Gregory McCarthy

Professor of Psychology


Research Summary

Research conducted in my laboratory is concerned with the functional anatomy of the human brain. Our methods include functional magnetic resonance imaging, intracranial human electrophysiology, direct cortical stimulation, and scalp-recorded event-related potentials. There are two themes of investigation. The first concerns the processing of complex visual stimuli, such as faces, objects, and letterstrings. Our research has identified discrete regions of the ventral occipitotemporal brain in the perception of faces and of letterstrings. We are now investigating whether these areas are influenced by attentional, semantic, and experiential factors and, if so, whether these influences represent top-down processes. Our work in face perception has recently expanded to investigate lateral temporal lobe regions that appear involved in processing dynamic aspects of visual stimuli, such as the perception of shifting gaze within an otherwise static face. In particular, we are interested in whether this lateral temporal region contributes to processing of complex biological cues that form a substrate for social perception.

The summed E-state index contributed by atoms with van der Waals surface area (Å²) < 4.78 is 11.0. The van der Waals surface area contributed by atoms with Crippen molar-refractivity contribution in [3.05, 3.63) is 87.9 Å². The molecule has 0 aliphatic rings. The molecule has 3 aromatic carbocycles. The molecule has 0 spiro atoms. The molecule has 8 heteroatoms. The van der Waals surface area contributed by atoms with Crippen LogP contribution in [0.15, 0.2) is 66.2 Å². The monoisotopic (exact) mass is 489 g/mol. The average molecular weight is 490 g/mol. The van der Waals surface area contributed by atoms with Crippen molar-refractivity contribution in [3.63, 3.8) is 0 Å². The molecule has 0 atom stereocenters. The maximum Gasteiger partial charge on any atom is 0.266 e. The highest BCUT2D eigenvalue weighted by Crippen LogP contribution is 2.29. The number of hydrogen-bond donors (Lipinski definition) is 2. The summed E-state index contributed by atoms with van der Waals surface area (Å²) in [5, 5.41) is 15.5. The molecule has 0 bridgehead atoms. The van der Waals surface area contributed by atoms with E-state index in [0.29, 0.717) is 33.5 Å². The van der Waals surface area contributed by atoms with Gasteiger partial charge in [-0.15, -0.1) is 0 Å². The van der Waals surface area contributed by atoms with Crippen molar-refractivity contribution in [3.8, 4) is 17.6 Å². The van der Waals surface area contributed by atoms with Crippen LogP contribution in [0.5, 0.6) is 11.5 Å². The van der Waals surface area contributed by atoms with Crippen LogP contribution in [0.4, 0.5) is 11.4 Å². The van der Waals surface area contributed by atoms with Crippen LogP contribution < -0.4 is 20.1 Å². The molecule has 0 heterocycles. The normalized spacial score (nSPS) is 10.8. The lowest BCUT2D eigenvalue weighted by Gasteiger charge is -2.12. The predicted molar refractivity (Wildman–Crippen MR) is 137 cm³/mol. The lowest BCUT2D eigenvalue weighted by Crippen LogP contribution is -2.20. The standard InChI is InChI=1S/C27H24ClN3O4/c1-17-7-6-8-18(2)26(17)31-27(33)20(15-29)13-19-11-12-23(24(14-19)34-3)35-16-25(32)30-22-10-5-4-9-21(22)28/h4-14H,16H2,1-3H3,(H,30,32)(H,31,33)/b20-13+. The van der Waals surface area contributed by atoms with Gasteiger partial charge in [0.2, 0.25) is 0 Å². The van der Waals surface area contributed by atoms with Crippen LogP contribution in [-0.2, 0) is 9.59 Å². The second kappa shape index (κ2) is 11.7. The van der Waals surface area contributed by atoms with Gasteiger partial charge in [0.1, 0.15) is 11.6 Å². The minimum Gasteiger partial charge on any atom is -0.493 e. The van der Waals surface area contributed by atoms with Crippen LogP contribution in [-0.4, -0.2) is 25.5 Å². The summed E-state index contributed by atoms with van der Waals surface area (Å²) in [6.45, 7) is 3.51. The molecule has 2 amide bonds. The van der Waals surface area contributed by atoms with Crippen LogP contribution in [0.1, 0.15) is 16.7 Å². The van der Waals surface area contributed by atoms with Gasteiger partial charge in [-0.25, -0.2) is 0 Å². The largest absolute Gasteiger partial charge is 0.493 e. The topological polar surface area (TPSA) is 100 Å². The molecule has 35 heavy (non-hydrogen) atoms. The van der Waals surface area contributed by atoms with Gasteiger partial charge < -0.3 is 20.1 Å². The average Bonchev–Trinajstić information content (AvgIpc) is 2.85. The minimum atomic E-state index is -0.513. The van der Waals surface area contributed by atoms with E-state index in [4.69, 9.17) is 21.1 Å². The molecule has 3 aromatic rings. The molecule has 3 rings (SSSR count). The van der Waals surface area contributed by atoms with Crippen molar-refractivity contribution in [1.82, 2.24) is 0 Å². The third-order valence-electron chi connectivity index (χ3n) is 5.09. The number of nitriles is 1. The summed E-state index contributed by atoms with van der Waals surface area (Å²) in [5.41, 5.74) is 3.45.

Selected Publications

  • Huettel, S.A., Song, A.W., and McCarthy. G. (2005). Decisions under uncertainty: Probabilistic context influences activation of prefrontal and parietal cortices. J. Neurosci. 25(13):3304-3311.
  • Morris, J.P., Pelphrey, K., and McCarthy, G. (2005). Regional brain activation evoked when approaching a virtual human on a virtual walk. J. Cognitive Neurosci. 17(11):1744-1752.

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